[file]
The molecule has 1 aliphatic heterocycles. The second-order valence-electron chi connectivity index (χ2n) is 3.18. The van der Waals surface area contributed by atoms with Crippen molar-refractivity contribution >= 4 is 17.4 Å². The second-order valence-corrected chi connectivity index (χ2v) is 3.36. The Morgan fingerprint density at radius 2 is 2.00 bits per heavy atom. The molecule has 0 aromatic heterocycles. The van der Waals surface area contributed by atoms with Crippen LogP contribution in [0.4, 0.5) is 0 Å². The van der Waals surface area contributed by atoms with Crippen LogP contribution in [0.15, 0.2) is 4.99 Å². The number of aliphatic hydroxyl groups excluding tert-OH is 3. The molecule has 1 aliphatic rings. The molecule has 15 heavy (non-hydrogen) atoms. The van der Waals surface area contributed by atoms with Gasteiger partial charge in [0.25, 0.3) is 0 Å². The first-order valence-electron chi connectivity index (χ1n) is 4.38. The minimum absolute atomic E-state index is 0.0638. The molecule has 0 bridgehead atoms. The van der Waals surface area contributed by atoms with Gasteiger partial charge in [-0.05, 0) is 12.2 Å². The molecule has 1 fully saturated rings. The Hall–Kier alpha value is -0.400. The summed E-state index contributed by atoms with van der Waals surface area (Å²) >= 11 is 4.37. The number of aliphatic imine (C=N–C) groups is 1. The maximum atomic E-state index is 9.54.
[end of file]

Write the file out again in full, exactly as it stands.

The molecule has 1 aliphatic heterocycles. The second-order valence-electron chi connectivity index (χ2n) is 3.18. The van der Waals surface area contributed by atoms with Crippen molar-refractivity contribution >= 4 is 17.4 Å². The second-order valence-corrected chi connectivity index (χ2v) is 3.36. The Morgan fingerprint density at radius 2 is 2.00 bits per heavy atom. The molecule has 0 aromatic heterocycles. The van der Waals surface area contributed by atoms with Crippen LogP contribution in [0.4, 0.5) is 0 Å². The van der Waals surface area contributed by atoms with Crippen LogP contribution in [0.15, 0.2) is 4.99 Å². The number of aliphatic hydroxyl groups excluding tert-OH is 3. The molecule has 1 aliphatic rings. The molecule has 15 heavy (non-hydrogen) atoms. The van der Waals surface area contributed by atoms with Gasteiger partial charge in [0.25, 0.3) is 0 Å². The first-order valence-electron chi connectivity index (χ1n) is 4.38. The minimum absolute atomic E-state index is 0.0638. The molecule has 0 bridgehead atoms. The van der Waals surface area contributed by atoms with Gasteiger partial charge in [-0.05, 0) is 12.2 Å². The molecule has 1 fully saturated rings. The Hall–Kier alpha value is -0.400. The summed E-state index contributed by atoms with van der Waals surface area (Å²) >= 11 is 4.37. The number of aliphatic imine (C=N–C) groups is 1. The maximum atomic E-state index is 9.54.